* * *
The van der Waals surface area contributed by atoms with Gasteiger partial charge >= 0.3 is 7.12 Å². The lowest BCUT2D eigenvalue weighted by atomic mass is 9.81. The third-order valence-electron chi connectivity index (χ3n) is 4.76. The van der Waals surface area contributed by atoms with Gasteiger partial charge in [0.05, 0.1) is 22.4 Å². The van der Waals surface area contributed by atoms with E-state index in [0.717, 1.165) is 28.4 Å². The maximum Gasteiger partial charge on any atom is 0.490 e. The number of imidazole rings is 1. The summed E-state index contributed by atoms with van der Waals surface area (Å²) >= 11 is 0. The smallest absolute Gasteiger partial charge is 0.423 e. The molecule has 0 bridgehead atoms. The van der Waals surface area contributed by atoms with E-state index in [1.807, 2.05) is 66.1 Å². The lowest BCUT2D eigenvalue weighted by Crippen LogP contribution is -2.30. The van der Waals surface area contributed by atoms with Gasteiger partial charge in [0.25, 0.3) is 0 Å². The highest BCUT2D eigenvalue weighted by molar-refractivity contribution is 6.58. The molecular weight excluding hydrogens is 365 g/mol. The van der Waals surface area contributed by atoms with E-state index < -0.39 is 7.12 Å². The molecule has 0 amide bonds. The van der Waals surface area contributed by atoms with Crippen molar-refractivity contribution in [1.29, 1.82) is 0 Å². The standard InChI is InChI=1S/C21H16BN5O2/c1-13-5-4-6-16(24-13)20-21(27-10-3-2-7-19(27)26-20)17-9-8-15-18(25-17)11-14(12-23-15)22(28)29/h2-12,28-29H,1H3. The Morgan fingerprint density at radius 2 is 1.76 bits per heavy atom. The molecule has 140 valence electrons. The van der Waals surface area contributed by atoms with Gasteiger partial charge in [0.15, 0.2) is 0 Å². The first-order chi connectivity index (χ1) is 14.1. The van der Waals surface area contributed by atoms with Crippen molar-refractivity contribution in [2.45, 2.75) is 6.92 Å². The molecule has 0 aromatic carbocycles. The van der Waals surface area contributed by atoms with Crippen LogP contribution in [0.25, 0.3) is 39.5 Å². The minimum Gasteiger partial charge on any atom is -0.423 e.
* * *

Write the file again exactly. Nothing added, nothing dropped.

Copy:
The van der Waals surface area contributed by atoms with Gasteiger partial charge >= 0.3 is 7.12 Å². The lowest BCUT2D eigenvalue weighted by atomic mass is 9.81. The third-order valence-electron chi connectivity index (χ3n) is 4.76. The van der Waals surface area contributed by atoms with Gasteiger partial charge in [0.05, 0.1) is 22.4 Å². The van der Waals surface area contributed by atoms with E-state index in [0.717, 1.165) is 28.4 Å². The maximum Gasteiger partial charge on any atom is 0.490 e. The number of imidazole rings is 1. The summed E-state index contributed by atoms with van der Waals surface area (Å²) >= 11 is 0. The smallest absolute Gasteiger partial charge is 0.423 e. The molecule has 0 bridgehead atoms. The van der Waals surface area contributed by atoms with E-state index in [1.807, 2.05) is 66.1 Å². The lowest BCUT2D eigenvalue weighted by Crippen LogP contribution is -2.30. The van der Waals surface area contributed by atoms with Gasteiger partial charge in [0.25, 0.3) is 0 Å². The highest BCUT2D eigenvalue weighted by molar-refractivity contribution is 6.58. The molecular weight excluding hydrogens is 365 g/mol. The van der Waals surface area contributed by atoms with E-state index < -0.39 is 7.12 Å². The molecule has 0 amide bonds. The van der Waals surface area contributed by atoms with Crippen molar-refractivity contribution in [1.29, 1.82) is 0 Å². The standard InChI is InChI=1S/C21H16BN5O2/c1-13-5-4-6-16(24-13)20-21(27-10-3-2-7-19(27)26-20)17-9-8-15-18(25-17)11-14(12-23-15)22(28)29/h2-12,28-29H,1H3. The Morgan fingerprint density at radius 2 is 1.76 bits per heavy atom. The molecule has 140 valence electrons. The van der Waals surface area contributed by atoms with Gasteiger partial charge in [0.15, 0.2) is 0 Å². The first-order chi connectivity index (χ1) is 14.1. The van der Waals surface area contributed by atoms with Crippen molar-refractivity contribution in [2.45, 2.75) is 6.92 Å². The molecule has 0 aromatic carbocycles. The van der Waals surface area contributed by atoms with Crippen LogP contribution in [0.25, 0.3) is 39.5 Å². The minimum Gasteiger partial charge on any atom is -0.423 e.